Talk is not cheap, but it can sa­ve your ma­rria­ge

Re­sent­ment over wrongs, di­sa­gree­ments over the kids and fi­nan­cial wo­rries can be bree­ding grounds for so­me of the worst adult beha­viour

La Jornada (Canada) - - ENGLISH SECTION -

They lo­ved each ot­her so much. Ever­yo­ne thought they we­re a per­fect couple. Of all the couples in their cir­cle, they de­fi­ni­tely had the ad­van­ta­ge, com­mu­ni­ca­ting so well with each ot­her.

That’s what we all thought - un­til they got di­vor­ced!

When that per­fect couple is at an im­pas­se, why start figh­ting li­ke chil­dren?

Com­mu­ni­ca­tion can be a real cha­llen­ge when the pres­su­re is on. Re­sent­ment over per­cei­ved wrongs, di­sa­gree­ments over the kids, fi­nan­cial wo­rries - the­se can be bree­ding grounds for so­me of the worst adult beha­viour.

Even if you’ve ma­na­ged to avoid being ser­ved a di­vor­ce no­ti­ce un­til now, co­ming ho­me angry from work every day can ta­ke its toll on even the most rock-so­lid ma­rria­ge. Add in­fi­de­lity or a lack of trust and you ha­ve a re­ci­pe that cau­ses mo­re than 50 per cent of Ca­na­dian ma­rria­ges to end in di­vor­ce.

Of all the cha­llen­ges fa­cing couples, com­mu­ni­ca­tion pro­bably tops the list. But the­re are se­ve­ral things you can do to deal with inevi­ta­ble pres­su­re in a po­si­ti­ve, res­pect­ful man­ner. And it doesn’t mat­ter whet­her you are at­tem­pting to get your ma­rria­ge back on track or simply wish to na­vi­ga­te di­vor­ce with a little less an­ta­go­nism.

Our first res­pon­se to con­flict of any kind is usually emo­tio­nal and not ty­pi­cally po­si­ti­ve. A break­down in our re­la­tions­hip of­ten cau­ses the most re­si­lient among us to feel the burn on our self-es­teem. It’s best to ex­pect this and re­cog­ni­ze that your but­tons are li­kely going to be pus­hed and your sus­pi­cious si­de will be on high alert.

Ins­tead of re­sor­ting to chil­dish com­mu­ni­ca­tion - fin­ger poin­ting and as­sig­ning bla­me - con­si­der de­plo­ying mo­re use­ful stress ma­na­ge­ment stra­te­gies. For exam­ple, call for a ti­me out when you feel your but­tons being pus­hed. Go for a brisk walk and chill for at least 10 mi­nu­tes be­fo­re you re-en­ga­ge in the con­ver­sa­tion.

Ma­ke a com­mit­ment to not using every four-let­ter word in your vo­ca­bu­lary, screa­ming, tea­ring your hair and run­ning out the door, des­pi­te your in­cli­na­tion to do so. The­se are not ef­fec­ti­ve ways to deal with pres­su­re. You are the only per­son who can de­ter­mi­ne the amount of stress you feel. Your part­ner or ex-part­ner is not ma­king you crazy or ex­plo­si­ve. But you can pro­bably bla­me your ne­ga­ti­ve fi­xa­tion on the pro­blems!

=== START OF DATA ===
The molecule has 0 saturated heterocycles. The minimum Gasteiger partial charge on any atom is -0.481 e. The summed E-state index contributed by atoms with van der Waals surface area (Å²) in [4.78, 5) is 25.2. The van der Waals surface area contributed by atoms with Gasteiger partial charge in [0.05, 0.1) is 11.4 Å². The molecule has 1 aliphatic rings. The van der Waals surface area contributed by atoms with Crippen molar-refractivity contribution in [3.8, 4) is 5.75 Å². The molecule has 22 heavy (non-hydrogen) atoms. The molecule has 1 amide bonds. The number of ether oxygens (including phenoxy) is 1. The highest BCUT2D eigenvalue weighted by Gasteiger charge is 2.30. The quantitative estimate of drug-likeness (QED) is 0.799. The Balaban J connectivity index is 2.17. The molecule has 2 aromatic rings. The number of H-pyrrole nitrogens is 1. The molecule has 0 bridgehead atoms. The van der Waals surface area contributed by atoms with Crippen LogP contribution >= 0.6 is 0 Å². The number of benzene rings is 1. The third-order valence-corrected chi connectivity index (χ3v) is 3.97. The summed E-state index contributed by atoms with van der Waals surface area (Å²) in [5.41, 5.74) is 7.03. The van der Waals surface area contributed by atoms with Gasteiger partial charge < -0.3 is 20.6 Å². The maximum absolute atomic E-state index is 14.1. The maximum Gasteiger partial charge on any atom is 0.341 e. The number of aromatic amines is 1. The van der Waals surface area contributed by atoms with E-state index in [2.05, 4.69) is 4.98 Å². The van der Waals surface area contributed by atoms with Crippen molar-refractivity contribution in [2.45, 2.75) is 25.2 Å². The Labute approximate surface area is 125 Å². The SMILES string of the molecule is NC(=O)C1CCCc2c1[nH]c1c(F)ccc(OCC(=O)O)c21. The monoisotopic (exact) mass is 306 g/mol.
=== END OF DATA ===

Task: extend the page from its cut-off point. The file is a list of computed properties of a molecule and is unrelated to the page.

Re­mind your­self to be con­fi­dent, stand tall and keep your head and eyes fo­cu­sed sky­ward. Main­tain an air of cu­rio­sity to com­bat the ten­dency to wa­llow in emo­tio­nal to­xi­city.

Act con­fi­dent but not over­bea­ring. We’ve all run in­to peo­ple who are so arro­gant that we just want to sho­ve a pie in their fa­ce. If you ap­proach peo­ple with the at­ti­tu­de that you’re the only in­te­lli­gent one in the room and ever­yo­ne el­se is a buf­foon, you won’t sti­mu­la­te much pro­duc­ti­ve com­mu­ni­ca­tion.

Stop reac­ting and start res­pon­ding. When so­meo­ne ma­kes a ri­dicu­lous or un­foun­ded sta­te­ment, don’t snort and say, “Se­riously?”

Ins­tead, ta­ke a deep breath and ask, “Can you plea­se ex­plain that a bit furt­her?” or “I don’t ne­ces­sa­rily agree with what you are sa­ying be­cau­se. ...” Keep your voi­ce light and your at­ti­tu­de one of cu­rio­sity for the­se sta­te­ments to work the best.

Lis­te­ning is a great way of com­mu­ni­ca­ting un­der pres­su­re. As Jeff Daly, the chief de­sig­ner of the Me­tro­po­li­tan Mu­seum of Art, on­ce said: “Two mo­no­lo­gues do not ma­ke a dia­lo­gue.”

And it ne­ver hurts to re­mem­ber the Gol­den Ru­le: Do un­to ot­hers as you would ha­ve them do un­to you.

Even a couple at odds can com­mu­ni­ca­te in a fas­hion that keeps the acri­mony at a mi­ni­mum and can lead to re­so­lu­tion, or at very least a pea­ce­ful par­ting of the ways. -TROYMEDIA

Con­flict Coach Faith Wood is a no­ve­list and pro­fes­sio­nal spea­ker who fo­cu­ses on hel­ping groups and in­di­vi­duals na­vi­ga­te con­flict, shift per­cep­tions and im­pro­ve com­mu­ni­ca­tions. Faith is in­clu­ded in Troy Me­dia’s Un­li­mi­ted Ac­cess subs­crip­tion plan.

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